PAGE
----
, NAIROBI, Kenya, Oct 19 – The Jubilee Party on Thursday asked the Independent Electoral and Boundaries Commission should proceed and carry out next week’s presidential election as mandated by the Constitution.
The Party’s Secretary General Raphael Tuju said whether President Uhuru Kenyatta meets IEBC Chairperson Wafula Chebukati or not, that should not act as a barrier to the October 26 poll, while insisting that any resultant dispute should be settled by the Supreme Court.
“While the President is at liberty to meet any Kenyan and of course the Chairman of the IEBC at his pleasure, the Jubilee Party’s position is that the IEBC has the distinct responsibility thrust upon it by the Constitution to organize and oversee elections including the one scheduled for 26th October 2017 without reference to anyone,” Tuju said.
“The Constitution envisages the role of the IEBC Chairperson to be the referee of the presidential election not the mediator of political contests.”
He insisted that neither President Kenyatta nor National Super Alliance leader Raila Odinga can define the rules of the game other than the Supreme Court and that is only where there is doubt or ambiguity.
“It is the duty of the Supreme Court to address it given its original and appellate jurisdiction to interpret the Constitution as well as any other law relating to elections or otherwise,” he pointed out.
Meanwhile, he says they have petitioned the Supreme Court to summon Odinga for contempt of court following his withdrawal from the poll and alleged obstruction of the party’s local agents from training, specifically in Siaya and Kisumu County.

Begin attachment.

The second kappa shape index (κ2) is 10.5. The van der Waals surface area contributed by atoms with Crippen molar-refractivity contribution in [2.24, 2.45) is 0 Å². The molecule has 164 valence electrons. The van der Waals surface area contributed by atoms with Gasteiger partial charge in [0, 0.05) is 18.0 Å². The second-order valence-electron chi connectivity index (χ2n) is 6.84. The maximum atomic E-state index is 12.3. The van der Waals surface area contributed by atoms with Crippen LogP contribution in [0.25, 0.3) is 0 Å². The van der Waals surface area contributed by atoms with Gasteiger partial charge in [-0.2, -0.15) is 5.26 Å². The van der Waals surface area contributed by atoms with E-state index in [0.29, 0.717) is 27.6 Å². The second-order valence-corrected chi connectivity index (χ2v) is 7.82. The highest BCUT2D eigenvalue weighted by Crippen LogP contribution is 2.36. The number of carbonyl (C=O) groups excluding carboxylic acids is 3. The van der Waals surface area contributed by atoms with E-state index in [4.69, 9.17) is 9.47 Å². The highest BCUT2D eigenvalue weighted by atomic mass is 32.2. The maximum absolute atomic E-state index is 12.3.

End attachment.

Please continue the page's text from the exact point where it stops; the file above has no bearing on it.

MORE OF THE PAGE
Over the past a few days, training of IEBC officials has been obstructed by rowdy youths, who insist there will no election on October 26.
It is not yet sure whether President Kenyatta, who is currently on his homestretch campaigns, will meet the IEBC Chairperson.
On Thursday, his bitter rival met the polls officials where he said he could “reconsider” his decision to quit the country’s troubled election race, provided there was “proper” headway on electoral reform.
“If proper consultations are done and if proper reforms are carried out, and those fears that we raised are addressed, that made us pull out of this race, then we will reconsider,” Odinga said.
“But as it stands right now, our position is (as) we announced it yesterday,” he warned.
The Supreme Court last month overturned the outcome of an initial vote on August 8 in which Odinga’s arch rival, President Kenyatta was declared winner.
The court, in a historic ruling, declared there had been “irregularities” in the counting process and mismanagement by poll officials.
On Wednesday Odinga addressed a rally where he vowed that there would be “no election” and his party would stage massive nationwide rallies on polling day.
“Protests will go on, on the 26th (there) will be the biggest demonstrations in the whole country,” he said.
On Wednesday, Chebukati urged Odinga and Kenyatta to meet with him to ease tension.
But Kenyatta has refused any postponement of the election and said any “dialogue” should focus on how to ensure that next Thursday’s election proceeds smoothly and peacefully.
“That is the only dialogue that is on the table, an election,” he said during a live chat with voters on Facebook.
“We are ready to dialogue at any time on how we will conduct ourselves during the election.”